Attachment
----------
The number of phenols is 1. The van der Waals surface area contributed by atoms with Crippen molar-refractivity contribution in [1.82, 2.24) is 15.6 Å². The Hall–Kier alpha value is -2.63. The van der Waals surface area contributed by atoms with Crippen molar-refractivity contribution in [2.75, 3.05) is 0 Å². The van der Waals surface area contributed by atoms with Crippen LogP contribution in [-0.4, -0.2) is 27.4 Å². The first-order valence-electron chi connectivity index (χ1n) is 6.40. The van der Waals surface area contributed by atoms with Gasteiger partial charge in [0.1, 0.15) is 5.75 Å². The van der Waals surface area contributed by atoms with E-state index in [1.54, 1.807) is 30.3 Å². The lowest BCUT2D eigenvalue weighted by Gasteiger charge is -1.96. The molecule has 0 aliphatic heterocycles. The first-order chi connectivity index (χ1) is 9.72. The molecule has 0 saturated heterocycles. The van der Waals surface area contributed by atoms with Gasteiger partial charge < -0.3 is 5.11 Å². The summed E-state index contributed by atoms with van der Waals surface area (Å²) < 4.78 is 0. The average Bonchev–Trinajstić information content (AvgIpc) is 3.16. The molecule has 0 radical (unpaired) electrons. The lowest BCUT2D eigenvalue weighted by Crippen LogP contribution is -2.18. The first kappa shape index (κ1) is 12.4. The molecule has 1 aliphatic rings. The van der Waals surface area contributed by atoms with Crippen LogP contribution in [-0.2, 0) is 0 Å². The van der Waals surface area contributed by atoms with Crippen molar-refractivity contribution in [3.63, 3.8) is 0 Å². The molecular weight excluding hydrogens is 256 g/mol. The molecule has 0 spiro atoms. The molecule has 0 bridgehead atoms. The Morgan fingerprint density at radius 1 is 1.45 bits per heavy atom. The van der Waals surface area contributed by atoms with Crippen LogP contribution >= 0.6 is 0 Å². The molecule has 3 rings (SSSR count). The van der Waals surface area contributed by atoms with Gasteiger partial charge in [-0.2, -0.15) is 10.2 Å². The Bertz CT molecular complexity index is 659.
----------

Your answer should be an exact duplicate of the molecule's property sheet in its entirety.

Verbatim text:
The number of phenols is 1. The van der Waals surface area contributed by atoms with Crippen molar-refractivity contribution in [1.82, 2.24) is 15.6 Å². The Hall–Kier alpha value is -2.63. The van der Waals surface area contributed by atoms with Crippen molar-refractivity contribution in [2.75, 3.05) is 0 Å². The van der Waals surface area contributed by atoms with Crippen LogP contribution in [-0.4, -0.2) is 27.4 Å². The first-order valence-electron chi connectivity index (χ1n) is 6.40. The van der Waals surface area contributed by atoms with Gasteiger partial charge in [0.1, 0.15) is 5.75 Å². The van der Waals surface area contributed by atoms with E-state index in [1.54, 1.807) is 30.3 Å². The lowest BCUT2D eigenvalue weighted by Gasteiger charge is -1.96. The molecule has 0 aliphatic heterocycles. The first-order chi connectivity index (χ1) is 9.72. The molecule has 0 saturated heterocycles. The van der Waals surface area contributed by atoms with Gasteiger partial charge < -0.3 is 5.11 Å². The summed E-state index contributed by atoms with van der Waals surface area (Å²) < 4.78 is 0. The average Bonchev–Trinajstić information content (AvgIpc) is 3.16. The molecule has 0 radical (unpaired) electrons. The lowest BCUT2D eigenvalue weighted by Crippen LogP contribution is -2.18. The first kappa shape index (κ1) is 12.4. The molecule has 1 aliphatic rings. The van der Waals surface area contributed by atoms with Crippen LogP contribution in [-0.2, 0) is 0 Å². The van der Waals surface area contributed by atoms with Crippen molar-refractivity contribution in [3.63, 3.8) is 0 Å². The molecular weight excluding hydrogens is 256 g/mol. The molecule has 0 spiro atoms. The molecule has 0 bridgehead atoms. The Morgan fingerprint density at radius 1 is 1.45 bits per heavy atom. The van der Waals surface area contributed by atoms with Crippen LogP contribution >= 0.6 is 0 Å². The molecule has 3 rings (SSSR count). The van der Waals surface area contributed by atoms with Gasteiger partial charge in [-0.2, -0.15) is 10.2 Å². The Bertz CT molecular complexity index is 659.